Man GLG’s Views on Investment Grade: The (un) Reach for Yield Ushers in a Golden Era for Stock Pickers

After suffering the worst start to a year since the inception of IG indices, we are starting find better value within investment-grade markets. Valuations look more attractive and all-in yields have improved, which has created significant opportunities for active managers.


Recorded on 06 July 2022.

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Episode Transcript

Note: This transcription was generated using a combination of speech recognition software and human transcribers and may contain errors. As a part of this process, this transcript has also been edited for clarity.

Sriram Reddy (00:03):

Hello, everyone. My name is Sriram Reddy, and I'm joined by Jonathan Golan. Today, we wanted to review some opportunities and what we're seeing within the investment-grade markets, after a very challenging timeframe for investment-grade returns. When we look at returns, looking at just returns from Bloomberg, we can see that investment-grade markets have suffered their worst total returns since the inception of many indices, getting back to late 1990s. So again, from my perspective, this perhaps offers opportunities for investors, particularly contrarian investors. But I wanted to speak with Jonathan to understand his views on the market and where he potentially sees opportunities. So, Jonathan, from your perspective what are the fundamentals? What is kind of the backdrop for the market, both from evaluation perspective and from the macro perspective?

Jonathan Golan (00:56):

So I would start by saying that a large drawdown on its own doesn't necessarily imply that an asset class is attractive. So always when I think about an investment proposition, be it in stocks, bonds, even property, I will always think about the fundamentals relative to the pricing. So what is the risk you're taking relative to the expected returns? So I suggest that we start by talking about the fundamentals in the market.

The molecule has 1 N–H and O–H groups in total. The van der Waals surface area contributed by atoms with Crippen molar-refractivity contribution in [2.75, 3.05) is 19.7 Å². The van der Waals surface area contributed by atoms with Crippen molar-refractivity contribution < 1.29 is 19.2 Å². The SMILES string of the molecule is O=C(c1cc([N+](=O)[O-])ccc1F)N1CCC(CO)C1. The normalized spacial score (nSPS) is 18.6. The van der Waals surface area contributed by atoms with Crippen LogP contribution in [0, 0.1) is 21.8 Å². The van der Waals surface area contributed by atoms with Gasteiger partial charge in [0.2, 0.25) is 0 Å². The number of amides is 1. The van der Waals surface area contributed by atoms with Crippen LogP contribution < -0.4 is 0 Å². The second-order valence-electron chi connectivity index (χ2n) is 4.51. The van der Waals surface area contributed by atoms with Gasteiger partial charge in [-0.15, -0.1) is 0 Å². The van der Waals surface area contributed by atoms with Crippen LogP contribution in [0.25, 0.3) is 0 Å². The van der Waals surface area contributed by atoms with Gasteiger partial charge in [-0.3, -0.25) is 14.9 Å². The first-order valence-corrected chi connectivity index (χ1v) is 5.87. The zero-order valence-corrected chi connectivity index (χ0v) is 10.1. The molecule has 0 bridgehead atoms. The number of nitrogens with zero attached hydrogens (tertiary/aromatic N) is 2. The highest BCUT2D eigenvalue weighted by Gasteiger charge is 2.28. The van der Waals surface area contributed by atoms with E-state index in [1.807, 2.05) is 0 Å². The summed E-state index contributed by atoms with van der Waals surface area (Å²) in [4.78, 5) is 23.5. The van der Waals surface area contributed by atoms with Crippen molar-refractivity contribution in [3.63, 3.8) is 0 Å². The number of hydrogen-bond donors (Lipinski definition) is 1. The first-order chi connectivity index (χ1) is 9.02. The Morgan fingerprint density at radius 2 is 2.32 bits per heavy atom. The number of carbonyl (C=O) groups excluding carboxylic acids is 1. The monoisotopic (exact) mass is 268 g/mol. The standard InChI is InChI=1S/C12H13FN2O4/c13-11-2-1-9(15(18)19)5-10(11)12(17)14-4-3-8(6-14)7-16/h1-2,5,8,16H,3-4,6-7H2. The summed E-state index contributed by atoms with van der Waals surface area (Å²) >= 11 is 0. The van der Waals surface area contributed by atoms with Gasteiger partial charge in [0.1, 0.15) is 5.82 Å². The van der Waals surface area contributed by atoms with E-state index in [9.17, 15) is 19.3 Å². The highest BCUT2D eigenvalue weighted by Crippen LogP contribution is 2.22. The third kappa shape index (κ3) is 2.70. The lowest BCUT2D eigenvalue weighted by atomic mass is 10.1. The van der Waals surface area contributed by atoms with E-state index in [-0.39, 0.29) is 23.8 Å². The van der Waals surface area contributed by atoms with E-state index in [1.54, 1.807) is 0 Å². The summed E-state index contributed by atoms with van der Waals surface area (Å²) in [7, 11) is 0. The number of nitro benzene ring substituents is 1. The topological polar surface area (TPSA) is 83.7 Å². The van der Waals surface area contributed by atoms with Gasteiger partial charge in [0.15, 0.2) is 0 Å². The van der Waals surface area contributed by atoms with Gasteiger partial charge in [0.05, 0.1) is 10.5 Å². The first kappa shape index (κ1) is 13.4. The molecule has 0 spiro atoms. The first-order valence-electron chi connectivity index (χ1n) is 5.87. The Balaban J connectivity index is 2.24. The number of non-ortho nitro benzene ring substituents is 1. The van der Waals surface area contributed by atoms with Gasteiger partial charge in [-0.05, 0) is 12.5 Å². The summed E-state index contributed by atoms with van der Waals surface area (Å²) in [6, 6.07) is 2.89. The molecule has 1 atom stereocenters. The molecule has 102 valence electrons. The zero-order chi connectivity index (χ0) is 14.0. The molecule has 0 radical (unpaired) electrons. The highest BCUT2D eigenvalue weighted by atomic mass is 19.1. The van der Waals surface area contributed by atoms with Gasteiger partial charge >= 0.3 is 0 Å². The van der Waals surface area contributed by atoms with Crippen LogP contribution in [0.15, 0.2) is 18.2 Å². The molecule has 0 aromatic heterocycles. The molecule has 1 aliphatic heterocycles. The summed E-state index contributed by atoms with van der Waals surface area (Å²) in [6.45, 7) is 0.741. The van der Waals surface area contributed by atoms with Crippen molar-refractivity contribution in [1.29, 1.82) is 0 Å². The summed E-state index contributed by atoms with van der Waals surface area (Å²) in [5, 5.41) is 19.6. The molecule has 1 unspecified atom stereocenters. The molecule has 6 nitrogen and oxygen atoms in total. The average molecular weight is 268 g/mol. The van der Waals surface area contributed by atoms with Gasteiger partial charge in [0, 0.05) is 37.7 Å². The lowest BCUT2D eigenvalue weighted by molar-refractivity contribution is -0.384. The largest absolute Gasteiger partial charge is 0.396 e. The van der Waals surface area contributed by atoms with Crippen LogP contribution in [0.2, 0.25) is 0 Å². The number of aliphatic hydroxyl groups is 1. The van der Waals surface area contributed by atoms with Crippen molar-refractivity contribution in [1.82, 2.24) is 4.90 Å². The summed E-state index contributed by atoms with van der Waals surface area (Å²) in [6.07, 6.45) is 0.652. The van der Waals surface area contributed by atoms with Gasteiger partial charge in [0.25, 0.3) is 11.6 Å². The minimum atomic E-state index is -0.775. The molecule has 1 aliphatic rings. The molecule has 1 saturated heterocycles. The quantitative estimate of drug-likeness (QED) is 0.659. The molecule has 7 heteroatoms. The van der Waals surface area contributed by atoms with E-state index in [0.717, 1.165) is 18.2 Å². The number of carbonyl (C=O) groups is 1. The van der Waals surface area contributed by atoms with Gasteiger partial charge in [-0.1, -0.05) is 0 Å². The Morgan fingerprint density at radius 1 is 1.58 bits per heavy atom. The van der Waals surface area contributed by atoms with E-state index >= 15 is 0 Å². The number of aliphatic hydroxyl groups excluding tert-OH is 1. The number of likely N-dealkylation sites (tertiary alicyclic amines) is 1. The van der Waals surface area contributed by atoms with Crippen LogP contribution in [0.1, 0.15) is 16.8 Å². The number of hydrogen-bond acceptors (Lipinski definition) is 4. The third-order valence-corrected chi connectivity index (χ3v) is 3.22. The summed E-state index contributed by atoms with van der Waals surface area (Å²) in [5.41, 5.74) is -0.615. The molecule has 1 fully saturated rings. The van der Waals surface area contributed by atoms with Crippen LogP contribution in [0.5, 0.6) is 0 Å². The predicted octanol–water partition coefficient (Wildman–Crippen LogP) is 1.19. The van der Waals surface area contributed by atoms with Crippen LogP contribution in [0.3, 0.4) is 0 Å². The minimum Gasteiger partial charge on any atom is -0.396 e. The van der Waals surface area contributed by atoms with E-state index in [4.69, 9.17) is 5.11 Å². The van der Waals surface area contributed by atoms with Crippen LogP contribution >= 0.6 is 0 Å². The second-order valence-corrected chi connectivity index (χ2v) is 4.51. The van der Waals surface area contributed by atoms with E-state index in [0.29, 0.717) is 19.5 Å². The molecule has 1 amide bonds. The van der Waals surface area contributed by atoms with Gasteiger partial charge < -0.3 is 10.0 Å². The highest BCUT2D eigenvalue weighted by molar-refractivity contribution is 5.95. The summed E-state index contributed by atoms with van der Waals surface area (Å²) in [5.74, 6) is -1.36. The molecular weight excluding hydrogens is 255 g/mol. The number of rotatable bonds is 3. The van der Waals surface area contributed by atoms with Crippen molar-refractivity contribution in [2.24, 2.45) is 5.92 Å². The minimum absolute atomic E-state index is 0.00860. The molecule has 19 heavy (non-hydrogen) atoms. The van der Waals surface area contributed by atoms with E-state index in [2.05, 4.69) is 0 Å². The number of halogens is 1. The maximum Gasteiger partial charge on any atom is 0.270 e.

Jonathan Golan (01:29):

So when we look at the fundamentals, we're seeing substantial degradation in the fundamentals that companies are facing. And that is mostly to do with inflation, which is hurting consumers in terms of their purchasing power and is hurting some corporates that are unable to pass through some of the increasing costs of raw materials. And this is compounded by central banks that are now moving into reverse after 10, 15 years of very aggressive quantitative easing and interest rate cuts. We're moving the other way with interest rate swaps pricing in substantial rate hiking cycle across the globe. And that hurts the consumers who are looking to remortgage or are borrowing through credit cards, et cetera. And obviously it hurts corporates as well as the cost of capital is increasing.

Jonathan Golan (02:30):

What I'm seeing recently is many people are saying, well, if inflation is the problem, central banks only need to increase interest rates, price of goods falls, and then everything is fine. We can organize the soft lending. I think that is rather naïve, not really understanding how central banks actually reduce inflation. They reduce inflation by hurting demand. What does that mean? It means that the economy grows more slowly and, in fact, can go into a recession, which is my view that we're very, very likely to go into a recession. I think if you think that central banks can increase interest rates aggressively without entering a recession, it's like saying, I want to lose weight by buying a tighter belt. I think you also need to diet and that's sort of what we think is going to come next, the dieting part of the economy.

Jonathan Golan (03:19):

Now let's talk about valuations. So valuations in the market have responded, as you've alluded to. And in fact, when we look at the Global Investment Grade Index, what you can see is that spreads now are in the top quartile of valuations, going back to the late 1990s, which is normally where we would say a recession is priced in. But one facet that I think investors should think about is also how the index has changed since the late 1990s. So we've seen a huge degradation in the quality of the index, and that is evidenced by credit ratings of companies that compose the index. So historically we've had lots of triple As, double As and single As. But today the index is predominantly composed of triple B-rated securities. So the lowest rated in the investment grade spectrum.